Journal of computer assisted tomography vol:17 issue:2 pages:290-6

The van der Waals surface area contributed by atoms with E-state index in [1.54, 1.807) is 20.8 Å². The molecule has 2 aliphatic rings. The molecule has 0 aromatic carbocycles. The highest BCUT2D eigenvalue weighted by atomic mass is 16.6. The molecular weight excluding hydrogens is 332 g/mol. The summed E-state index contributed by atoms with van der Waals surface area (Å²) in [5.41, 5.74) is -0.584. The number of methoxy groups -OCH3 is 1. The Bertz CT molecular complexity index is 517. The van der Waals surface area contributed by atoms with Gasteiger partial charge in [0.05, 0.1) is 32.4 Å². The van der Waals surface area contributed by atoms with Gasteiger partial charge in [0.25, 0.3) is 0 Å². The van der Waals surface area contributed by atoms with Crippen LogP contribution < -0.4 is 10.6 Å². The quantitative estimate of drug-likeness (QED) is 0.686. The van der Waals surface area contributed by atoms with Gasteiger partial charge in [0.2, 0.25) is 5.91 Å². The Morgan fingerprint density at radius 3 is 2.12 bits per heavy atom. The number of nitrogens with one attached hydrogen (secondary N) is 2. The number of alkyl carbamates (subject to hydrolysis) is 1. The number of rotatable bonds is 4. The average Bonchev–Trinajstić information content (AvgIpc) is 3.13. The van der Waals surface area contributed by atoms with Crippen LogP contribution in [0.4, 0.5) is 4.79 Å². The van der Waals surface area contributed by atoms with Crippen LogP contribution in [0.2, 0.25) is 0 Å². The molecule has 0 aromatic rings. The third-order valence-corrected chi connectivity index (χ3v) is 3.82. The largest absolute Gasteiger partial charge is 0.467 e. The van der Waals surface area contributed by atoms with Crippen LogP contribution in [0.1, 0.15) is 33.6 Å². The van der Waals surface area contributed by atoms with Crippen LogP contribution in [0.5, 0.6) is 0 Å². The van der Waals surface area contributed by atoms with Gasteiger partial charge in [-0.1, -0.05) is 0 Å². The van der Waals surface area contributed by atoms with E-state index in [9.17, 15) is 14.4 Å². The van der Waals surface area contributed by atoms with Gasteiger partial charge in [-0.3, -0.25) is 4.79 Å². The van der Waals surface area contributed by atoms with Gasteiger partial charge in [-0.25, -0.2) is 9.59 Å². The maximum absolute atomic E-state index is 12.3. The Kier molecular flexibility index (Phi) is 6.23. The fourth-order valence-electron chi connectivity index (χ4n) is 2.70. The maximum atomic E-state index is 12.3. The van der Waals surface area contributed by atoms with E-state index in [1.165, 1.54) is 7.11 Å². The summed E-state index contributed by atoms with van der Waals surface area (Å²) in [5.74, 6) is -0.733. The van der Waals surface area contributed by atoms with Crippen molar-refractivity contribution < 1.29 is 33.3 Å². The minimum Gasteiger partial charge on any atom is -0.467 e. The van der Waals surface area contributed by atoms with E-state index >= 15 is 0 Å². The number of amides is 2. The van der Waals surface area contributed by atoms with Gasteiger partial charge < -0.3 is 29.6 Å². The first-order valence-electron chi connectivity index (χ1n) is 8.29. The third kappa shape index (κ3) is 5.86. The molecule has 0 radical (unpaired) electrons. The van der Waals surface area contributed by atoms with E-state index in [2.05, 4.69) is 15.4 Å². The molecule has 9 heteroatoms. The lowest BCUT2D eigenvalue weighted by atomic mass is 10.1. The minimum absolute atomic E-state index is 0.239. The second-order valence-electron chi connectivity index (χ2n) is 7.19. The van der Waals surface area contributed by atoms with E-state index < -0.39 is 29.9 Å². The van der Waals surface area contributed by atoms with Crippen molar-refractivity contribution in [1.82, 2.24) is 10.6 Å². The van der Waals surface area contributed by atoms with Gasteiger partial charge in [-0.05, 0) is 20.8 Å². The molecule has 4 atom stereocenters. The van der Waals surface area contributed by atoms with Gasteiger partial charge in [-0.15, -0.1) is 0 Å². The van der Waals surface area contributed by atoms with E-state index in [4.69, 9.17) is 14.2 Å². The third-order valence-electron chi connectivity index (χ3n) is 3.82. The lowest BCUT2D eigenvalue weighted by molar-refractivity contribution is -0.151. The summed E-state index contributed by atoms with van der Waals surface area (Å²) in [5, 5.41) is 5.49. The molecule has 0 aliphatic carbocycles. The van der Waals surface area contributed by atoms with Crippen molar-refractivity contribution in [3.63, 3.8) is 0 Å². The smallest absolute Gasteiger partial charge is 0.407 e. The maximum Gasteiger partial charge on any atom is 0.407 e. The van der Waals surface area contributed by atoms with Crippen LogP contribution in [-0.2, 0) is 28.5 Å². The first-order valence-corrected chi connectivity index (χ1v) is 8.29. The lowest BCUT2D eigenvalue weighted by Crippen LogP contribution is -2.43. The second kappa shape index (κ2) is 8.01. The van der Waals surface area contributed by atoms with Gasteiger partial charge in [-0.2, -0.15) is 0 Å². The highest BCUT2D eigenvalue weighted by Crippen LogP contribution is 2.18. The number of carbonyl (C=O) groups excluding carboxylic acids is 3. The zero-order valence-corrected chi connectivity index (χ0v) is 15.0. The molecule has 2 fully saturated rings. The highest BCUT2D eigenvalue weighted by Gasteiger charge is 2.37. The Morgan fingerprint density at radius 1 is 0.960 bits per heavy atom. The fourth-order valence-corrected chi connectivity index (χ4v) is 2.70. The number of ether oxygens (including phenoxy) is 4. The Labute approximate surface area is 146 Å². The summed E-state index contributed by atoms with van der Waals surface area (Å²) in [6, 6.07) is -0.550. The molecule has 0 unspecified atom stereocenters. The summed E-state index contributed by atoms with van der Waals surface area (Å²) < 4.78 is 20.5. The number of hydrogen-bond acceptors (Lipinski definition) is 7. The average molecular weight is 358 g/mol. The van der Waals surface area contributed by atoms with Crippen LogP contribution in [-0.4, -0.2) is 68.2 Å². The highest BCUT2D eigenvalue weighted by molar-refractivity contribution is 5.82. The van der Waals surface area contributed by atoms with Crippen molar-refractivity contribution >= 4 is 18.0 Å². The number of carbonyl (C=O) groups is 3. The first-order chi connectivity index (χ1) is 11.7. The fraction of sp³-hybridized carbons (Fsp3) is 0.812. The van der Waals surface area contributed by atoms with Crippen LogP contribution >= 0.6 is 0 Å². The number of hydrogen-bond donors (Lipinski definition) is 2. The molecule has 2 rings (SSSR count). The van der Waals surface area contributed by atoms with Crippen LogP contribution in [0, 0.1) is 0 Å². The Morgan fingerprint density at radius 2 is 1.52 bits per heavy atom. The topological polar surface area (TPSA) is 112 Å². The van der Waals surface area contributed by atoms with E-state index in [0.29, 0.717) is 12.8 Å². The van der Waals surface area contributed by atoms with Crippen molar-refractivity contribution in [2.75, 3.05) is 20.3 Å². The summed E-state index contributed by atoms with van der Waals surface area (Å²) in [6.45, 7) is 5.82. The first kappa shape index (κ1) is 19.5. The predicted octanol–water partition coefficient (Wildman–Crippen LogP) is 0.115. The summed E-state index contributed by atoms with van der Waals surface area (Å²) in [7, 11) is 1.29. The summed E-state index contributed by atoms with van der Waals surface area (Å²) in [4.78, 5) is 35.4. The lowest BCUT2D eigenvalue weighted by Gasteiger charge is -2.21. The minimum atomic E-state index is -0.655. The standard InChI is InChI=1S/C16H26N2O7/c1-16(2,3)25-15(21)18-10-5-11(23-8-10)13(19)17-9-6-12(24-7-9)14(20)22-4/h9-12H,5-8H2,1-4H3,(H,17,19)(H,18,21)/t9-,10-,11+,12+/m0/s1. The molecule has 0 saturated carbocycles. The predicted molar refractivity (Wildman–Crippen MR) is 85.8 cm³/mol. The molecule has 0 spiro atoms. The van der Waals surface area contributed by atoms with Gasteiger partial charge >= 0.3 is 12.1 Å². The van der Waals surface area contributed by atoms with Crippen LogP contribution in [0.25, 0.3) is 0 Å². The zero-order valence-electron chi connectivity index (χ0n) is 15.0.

To assess both the effect of Mn-DPDP as a hepatobiliary-specific contrast agent in bile duct obstruction and the relative role of liver and kidney in the elimination of this agent from the body, an animal experiment was set up. Twelve rats were used and divided into three groups. In group 1 the common bile duct was ligated, in group 2 bile duct ligation was limited to one lobe, and group 3 served as control. Magnetic resonance T1-weighted SE images were obtained before and after the injection of 25 mumol/kg of Mn-DPDP during the first 2 h and at day 1, 2, 3, 4, and, in some animals, up to 21 days. In normal rats the absolute enhancement signal-to-noise ratio (S/N) versus time plots obtained from the liver after Mn-DPDP injection returned to precontrast values within 24 h. In the group with common bile duct ligation, important liver enhancement persisted up to 21 days. In the group with selective obstruction, liver intensity normalized after 3 days. The S/N plots from spleen, renal cortex, and obstructed liver lobe showed similarities in time course. The present data indicate that Mn elimination is strongly impaired in the presence of bile duct obstruction. Renal glomerular filtration is ineffective in eliminating Mn from the body. The persisting splenic and renal cortical enhancement suggests that free Mn or some Mn-DPDP metabolite either is strongly bound to plasma proteins and acts as a blood pooling agent and/or is uptaken by the splenic or renal parenchyma.